“As long as a church has reviewed their finances appropriately and has a plan to pay off the note without neglecting their ministerial outreach, I think it’s just fine for churches to borrow money.  The church should, of course, try to raise support through capital campaigns in order to borrow as little as possible.” –

“What’s bad for the goose is bad for the gander; what’s unhealthy in your personal finances is also unhealthy for your church finances. Borrowing money always puts us in a position of slavery. When a church borrows money, the bondage of debt can hold them back from pursuing the things that God wants them to do with their money. Churches should be beacons of freedom for a lost world. Going into corporate debt doesn’t jive with that.” –

For more on the Christian Financial Alliance (or to join our team) click here.

About Rob Kuban

Rob Kuban, author of Dollars and Doctrine, writes with the aim of bringing God’s people back to God’s word. His writing is rich with scripture and insight, maintains a solid balance between depth and daily living, and helps Christians live at the intersection of faith and finance. Follow Rob's Blog and order his book.

  • William_Drop_Dead_Money

    Here’s a different question: is it OK for a church to rent it facility? If the answer is yes, then its easier to look at the question of borrowing for a building. The payment’s the same, and you put yourself on the hook for it just as you do with a lease. The term may be shorter, but that’s pretty much it.

    Purchasing brings the benefit that eventually you can make your payment/rent zero, which if course is the ideal.

    The more important issue is the importance of money. I was on the board of a church that went kaput because it couldn’t keep up with the mortgage. My personal opinion (nothing more than that) is that the focus of the leadership was more on the payment than for which the church was there in the first place. Furthermore, when income went up, the extra didn’t go toward getting ahead on the debt, or toward supporting other ministries. It went only to putting volunteers on staff. When income dropped, those people were taken off the payroll. In between, nothing really changed.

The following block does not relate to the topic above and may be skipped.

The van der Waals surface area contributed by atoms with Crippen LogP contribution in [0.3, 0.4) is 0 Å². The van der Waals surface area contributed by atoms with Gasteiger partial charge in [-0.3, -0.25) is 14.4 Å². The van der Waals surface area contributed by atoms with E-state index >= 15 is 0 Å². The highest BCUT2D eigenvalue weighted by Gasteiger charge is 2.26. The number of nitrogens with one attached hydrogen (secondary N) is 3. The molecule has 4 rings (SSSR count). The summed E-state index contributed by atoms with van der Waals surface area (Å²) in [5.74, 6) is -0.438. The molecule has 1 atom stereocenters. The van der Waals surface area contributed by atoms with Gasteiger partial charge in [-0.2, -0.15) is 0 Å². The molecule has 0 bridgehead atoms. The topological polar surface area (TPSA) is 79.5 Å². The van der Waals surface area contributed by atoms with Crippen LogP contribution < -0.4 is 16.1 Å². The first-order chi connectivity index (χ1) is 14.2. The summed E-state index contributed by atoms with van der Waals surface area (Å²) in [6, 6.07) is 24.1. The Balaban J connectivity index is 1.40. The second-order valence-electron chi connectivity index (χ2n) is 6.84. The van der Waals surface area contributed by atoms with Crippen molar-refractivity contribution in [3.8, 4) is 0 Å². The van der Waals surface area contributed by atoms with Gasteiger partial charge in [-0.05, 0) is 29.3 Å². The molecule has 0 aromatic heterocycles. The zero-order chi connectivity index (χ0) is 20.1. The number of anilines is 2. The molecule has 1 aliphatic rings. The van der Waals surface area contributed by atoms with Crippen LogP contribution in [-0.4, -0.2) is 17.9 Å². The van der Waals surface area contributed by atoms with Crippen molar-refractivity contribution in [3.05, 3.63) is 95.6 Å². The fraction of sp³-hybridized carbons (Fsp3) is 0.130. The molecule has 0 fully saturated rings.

Churches face very similar financial decisions to those of ordinary households, and I believe the same disciplines should apply: spend less than you bring in, include giving out of that local body as part of the normal expenses, and work toward getting (and staying) out of debt.

    With the proper attitude toward money (it’s merely one more resource) a church can incur debt with no problem. Without the proper attitude, it will go under even without debt.

    Debt per se is not the issue: the general responsibility in working with money is the issue.

    • Jason Price

      Uh, William, I think you need to look into joining the CFA. Very will put. Your comments match my feelings on this exactly, although, stated much better. Also, the story you shared is my fear for many churches. As you stated, the church loses sight of what they are there for to begin with.